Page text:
Yesterday marked the one hundredth anniversary of John MacD’s birth. When MacDonald died in December of 1986 of heart-related problems, he was one of the most influential and popular authors in America. Thirty years later, while he is still respected and cited by many writers, including John Jakes, Randy Wayne White and others, he’s somewhat forgotten. Which is both sad, and something that I would like to ponder on for a future post as well.

A quote from Stephen King:

“John D. MacDonald has written a novel called The End of the Night which I would argue is one of the greatest American novels of the twentieth century. It ranks with Death of a Salesman, it ranks with An American Tragedy,”

A quote from me, Bob Byrne (I admit, I don’t quite have the cachet of that King fellow):

“John D. MacDonald is one of the greatest writers of the twentieth century: In any genre. He was a skillful storyteller and a first-rate social commentator.”

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Weirdbook 32 Now Available

Sunday, July 24th, 2016 | Posted by John ONeill

Weirdbook 32-small Weirdbook 32-back-small

I was delighted to receive a copy of the latest issue of Weirdbook in the mail. The last one, Weirdbook 31, the first new issue in nearly 20 years, was an unqualified success. This one seems to be packed largely with unknowns, which isn’t necessarily a bad thing. Best of all, it appears barely 9 months after the previous issue, which is a hopeful sign — and no easy task for a trade-paperback sized magazine that clocks in at 173 pages.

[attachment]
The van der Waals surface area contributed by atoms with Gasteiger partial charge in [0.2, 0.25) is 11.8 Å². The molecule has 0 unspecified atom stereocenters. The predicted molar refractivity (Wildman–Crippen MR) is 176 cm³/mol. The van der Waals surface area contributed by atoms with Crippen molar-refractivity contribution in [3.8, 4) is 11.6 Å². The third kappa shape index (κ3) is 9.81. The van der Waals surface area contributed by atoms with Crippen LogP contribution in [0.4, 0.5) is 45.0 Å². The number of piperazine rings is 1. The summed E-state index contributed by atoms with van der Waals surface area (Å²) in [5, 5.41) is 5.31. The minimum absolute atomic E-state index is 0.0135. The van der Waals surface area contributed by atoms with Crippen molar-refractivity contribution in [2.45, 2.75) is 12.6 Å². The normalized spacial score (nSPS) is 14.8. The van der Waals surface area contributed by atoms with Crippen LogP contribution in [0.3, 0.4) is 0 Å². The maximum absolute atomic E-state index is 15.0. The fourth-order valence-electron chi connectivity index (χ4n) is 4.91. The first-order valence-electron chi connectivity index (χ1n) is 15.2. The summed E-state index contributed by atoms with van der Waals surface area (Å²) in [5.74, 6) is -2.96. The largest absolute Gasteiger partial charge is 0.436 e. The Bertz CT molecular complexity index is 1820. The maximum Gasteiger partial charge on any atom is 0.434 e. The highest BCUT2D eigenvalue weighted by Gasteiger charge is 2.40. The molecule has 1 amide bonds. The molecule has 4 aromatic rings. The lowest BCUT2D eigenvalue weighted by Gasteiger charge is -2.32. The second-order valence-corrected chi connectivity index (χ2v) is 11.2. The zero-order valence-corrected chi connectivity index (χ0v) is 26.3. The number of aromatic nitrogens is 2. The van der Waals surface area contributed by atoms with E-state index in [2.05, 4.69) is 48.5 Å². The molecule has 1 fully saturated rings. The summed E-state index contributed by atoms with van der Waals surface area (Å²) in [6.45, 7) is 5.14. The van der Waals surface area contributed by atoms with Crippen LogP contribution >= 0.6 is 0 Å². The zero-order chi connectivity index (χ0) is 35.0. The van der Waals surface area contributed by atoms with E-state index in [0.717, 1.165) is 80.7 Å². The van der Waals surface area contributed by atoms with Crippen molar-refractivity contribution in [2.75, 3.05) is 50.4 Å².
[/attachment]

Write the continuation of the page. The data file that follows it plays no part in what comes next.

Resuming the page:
The issue contains no less than 25 tales of dark fantasy and the weird, as well as 9 poems. Here’s the complete table of contents.

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Hear John Goodman Give a Speech Straight Out of Lovecraft in Kong: Skull Island

Sunday, July 24th, 2016 | Posted by John ONeill

Among the many fascinating trailers shown for the first time at Comic-Con this weekend (including those for Justice League and Wonder Woman, which we showcased here, and the first official trailer for Dr. Strange) was a special Comic-Con trailer for Kong: Skull Island. Produced by the Legendary team behind the latest film version of Godzilla (see Ryan Harvey’s rave review here), the film is also a set-up for the upcoming Godzilla Vs. Kong megapicture.

All very cool. But this most interesting part of the trailer for me (next to the peek at actress Brie Larson, who’s just been cast as Captain Marvel) was John Goodman’s brief speech, which is straight out of H.P. Lovecraft.